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Two Rivers, burgers & beers tasting

Tonight we were at Two Rivers butcher shop and bistro for their first ever Burgers & Beers tasting class. This is just one of a handful of interactive classes that they have started hosting; to not only feed their customers, but teach them more about the meat that they were consuming.

The event was held in the bistro’s dining area for 30 guests, where we were welcomed to claim any seat and make ourselves comfortable. We were then greeted with a welcome beer by featured, local, North Vancouver Brewery: Wildeye. They would be hosting the event in conjunction with Two Rivers.

This is the Wildeye’s German light lager offering a smooth start to our evening.

This workshop came about when both parties were sharing a meal and thought it would be a great idea to further share such an experience with their combined customers, as this event.

The theme was the origin of hamburgers: where they come from, starting with Hamburg steak. This is an import from Germany, with Germans bringing it with them on to US soil. Minced, spiced, pressed, and lightly cooked ground beef. Barely browned, it is much like what we know beef tartare to be today.

The meat in bun eventually came about as a need to make the popular dish above travel ready. Where it started off as toasted white bread slices at “Louis’ Lunch”, the first to sell hamburgers. And eventually evolved as “White Castle” was the firsts to introduce the hamburger bun, with their squared patty and matching bun.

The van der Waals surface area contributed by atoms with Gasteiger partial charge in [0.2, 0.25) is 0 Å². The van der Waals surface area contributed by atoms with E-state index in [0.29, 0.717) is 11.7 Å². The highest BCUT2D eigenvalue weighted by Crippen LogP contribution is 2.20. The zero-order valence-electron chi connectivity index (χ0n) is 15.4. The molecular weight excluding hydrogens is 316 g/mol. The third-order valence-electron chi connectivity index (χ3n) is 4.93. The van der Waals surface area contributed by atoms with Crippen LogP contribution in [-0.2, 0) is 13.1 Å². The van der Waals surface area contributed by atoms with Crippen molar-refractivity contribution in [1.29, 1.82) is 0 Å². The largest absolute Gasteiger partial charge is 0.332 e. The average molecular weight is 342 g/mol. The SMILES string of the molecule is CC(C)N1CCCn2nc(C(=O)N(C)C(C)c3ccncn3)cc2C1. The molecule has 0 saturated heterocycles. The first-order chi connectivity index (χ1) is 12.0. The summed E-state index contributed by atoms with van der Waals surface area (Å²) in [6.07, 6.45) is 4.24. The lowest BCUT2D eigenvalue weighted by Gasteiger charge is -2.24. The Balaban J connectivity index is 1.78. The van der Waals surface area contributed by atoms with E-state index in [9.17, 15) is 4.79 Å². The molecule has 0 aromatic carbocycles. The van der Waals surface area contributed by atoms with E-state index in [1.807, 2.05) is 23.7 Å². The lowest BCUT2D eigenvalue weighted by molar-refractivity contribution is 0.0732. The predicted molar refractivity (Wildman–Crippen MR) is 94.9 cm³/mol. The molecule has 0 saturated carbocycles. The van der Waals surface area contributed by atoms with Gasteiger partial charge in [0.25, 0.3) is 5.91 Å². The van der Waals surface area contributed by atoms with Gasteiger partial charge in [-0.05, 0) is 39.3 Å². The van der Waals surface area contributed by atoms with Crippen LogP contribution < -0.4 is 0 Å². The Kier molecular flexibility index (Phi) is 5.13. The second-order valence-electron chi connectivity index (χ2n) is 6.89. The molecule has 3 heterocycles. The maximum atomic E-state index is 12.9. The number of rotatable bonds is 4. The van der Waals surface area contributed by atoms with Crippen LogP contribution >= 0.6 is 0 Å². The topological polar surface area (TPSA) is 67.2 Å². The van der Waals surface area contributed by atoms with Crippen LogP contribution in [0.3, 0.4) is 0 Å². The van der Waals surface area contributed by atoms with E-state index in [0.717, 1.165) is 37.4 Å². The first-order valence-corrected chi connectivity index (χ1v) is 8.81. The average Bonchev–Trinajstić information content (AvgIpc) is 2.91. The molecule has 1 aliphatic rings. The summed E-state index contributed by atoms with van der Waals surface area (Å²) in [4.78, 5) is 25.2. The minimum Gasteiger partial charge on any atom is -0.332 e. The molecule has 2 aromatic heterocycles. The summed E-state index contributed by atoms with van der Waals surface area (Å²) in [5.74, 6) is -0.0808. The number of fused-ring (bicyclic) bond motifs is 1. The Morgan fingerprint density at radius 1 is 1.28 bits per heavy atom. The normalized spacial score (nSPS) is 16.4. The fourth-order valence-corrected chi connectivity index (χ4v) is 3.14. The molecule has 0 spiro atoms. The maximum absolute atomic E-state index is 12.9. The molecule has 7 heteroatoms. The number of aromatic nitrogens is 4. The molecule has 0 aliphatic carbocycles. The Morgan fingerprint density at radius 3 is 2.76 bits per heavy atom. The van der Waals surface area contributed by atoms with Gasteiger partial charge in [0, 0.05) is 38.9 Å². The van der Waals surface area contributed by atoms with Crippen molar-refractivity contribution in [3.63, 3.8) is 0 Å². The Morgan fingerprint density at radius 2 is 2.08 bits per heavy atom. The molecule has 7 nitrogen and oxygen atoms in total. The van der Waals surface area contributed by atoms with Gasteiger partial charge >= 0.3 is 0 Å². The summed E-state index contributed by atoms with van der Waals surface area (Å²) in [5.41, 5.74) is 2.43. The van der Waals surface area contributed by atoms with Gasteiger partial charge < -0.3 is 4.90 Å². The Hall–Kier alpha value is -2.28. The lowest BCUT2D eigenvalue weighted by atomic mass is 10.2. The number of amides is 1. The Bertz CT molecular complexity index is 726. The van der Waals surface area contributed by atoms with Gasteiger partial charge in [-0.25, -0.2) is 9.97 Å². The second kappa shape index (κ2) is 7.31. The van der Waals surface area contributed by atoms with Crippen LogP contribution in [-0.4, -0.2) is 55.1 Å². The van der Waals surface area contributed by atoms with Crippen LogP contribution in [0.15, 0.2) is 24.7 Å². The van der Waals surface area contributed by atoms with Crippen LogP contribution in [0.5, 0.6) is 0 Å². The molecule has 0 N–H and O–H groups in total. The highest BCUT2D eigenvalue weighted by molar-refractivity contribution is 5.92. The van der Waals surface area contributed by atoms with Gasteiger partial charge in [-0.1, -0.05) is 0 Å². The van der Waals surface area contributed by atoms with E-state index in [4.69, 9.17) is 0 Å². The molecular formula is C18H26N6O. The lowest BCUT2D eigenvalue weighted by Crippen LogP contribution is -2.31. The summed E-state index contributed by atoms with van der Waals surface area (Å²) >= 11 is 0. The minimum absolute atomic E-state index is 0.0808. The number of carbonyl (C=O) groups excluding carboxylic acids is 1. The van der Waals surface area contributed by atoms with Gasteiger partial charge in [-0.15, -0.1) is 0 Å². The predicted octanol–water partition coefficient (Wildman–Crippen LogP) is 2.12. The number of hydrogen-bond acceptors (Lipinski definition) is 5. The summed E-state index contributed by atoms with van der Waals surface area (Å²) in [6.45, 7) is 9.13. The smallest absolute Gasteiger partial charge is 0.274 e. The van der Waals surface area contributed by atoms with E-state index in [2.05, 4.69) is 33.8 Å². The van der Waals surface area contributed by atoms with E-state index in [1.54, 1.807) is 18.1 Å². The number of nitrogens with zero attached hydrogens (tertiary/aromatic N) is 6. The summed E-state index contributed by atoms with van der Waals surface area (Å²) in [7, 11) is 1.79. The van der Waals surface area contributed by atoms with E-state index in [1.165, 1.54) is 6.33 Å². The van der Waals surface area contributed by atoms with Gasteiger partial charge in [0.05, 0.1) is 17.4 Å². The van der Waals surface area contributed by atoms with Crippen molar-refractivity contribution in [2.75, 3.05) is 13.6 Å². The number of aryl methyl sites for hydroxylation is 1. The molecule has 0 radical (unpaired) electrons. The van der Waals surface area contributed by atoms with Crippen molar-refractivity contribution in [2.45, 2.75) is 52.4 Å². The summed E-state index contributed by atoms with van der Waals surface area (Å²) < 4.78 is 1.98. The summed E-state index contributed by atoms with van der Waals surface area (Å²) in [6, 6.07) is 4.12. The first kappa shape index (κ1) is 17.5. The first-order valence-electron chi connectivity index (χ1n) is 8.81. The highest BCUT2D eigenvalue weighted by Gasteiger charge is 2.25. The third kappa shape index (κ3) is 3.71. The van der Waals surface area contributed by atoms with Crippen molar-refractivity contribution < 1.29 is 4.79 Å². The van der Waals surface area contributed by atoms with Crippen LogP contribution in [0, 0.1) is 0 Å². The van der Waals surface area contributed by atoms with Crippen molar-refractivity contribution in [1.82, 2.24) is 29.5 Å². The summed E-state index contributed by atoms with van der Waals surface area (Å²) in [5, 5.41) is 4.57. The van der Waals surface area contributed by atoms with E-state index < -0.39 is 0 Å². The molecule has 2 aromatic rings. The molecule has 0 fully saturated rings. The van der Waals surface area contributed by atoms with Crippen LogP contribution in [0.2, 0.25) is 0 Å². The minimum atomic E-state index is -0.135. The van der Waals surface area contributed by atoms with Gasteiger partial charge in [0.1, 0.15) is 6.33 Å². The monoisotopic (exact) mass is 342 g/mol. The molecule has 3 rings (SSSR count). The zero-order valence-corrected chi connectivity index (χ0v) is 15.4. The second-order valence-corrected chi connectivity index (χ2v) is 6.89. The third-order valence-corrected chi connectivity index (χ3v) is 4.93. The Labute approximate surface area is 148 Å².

The night officially began with introductions and a live demo from the owner of Two Rivers, Jason Pleym. He warmed the crowd up by showing us how to prepare beef tartare, to impress any house guests. This is Grass-finished beef tartare, meaning the cow in question only ate grass before it was slaughtered for its meat to harvest.

Here, we learned that for your tartare you want to highlight good quality meats, but the cut doesn’t make too much of a difference. Although you want up use raw beef from the outer layer of the cow, as apposed to any by its organs, to avoid any possibility of e-coli. At the end of the day the meat gets chopped up fine and the original cut is moot.

And whereas you mostly see beef tartare minced up fine, we learned that it is based on preference and Jason likes to leave his chunkier, offering more texture in the chew. And he encouraged all of us to be just as adventurous in choosing our own gauge of cut.

Once sliced, diced, and tossed he dressed it heavily with salt, pepper, and olive oil; finishing it with grated cured egg yolk. We each got a spoonful of this live demo to tasting, and I would have liked more of the latter. It was good, but for mouthfeel it left me looking for a base, and I would eventually save it to have as another ingredient in one of the burgers below.

However, as intended, the regular service order offers a side of crispy crostini to spread your raw minced meat over.

We then moved on to the main show, continuing to travel through the ages, following our burger time line. The classic smashed patty in bun, with not more than meat and bread.This is Two River’s take on an original style of burger, but smashed. Given some grace with the addition of a thick slice of cheddar for added flavour. Traditionally it was just bread and meat, with onions as the first and original condiment.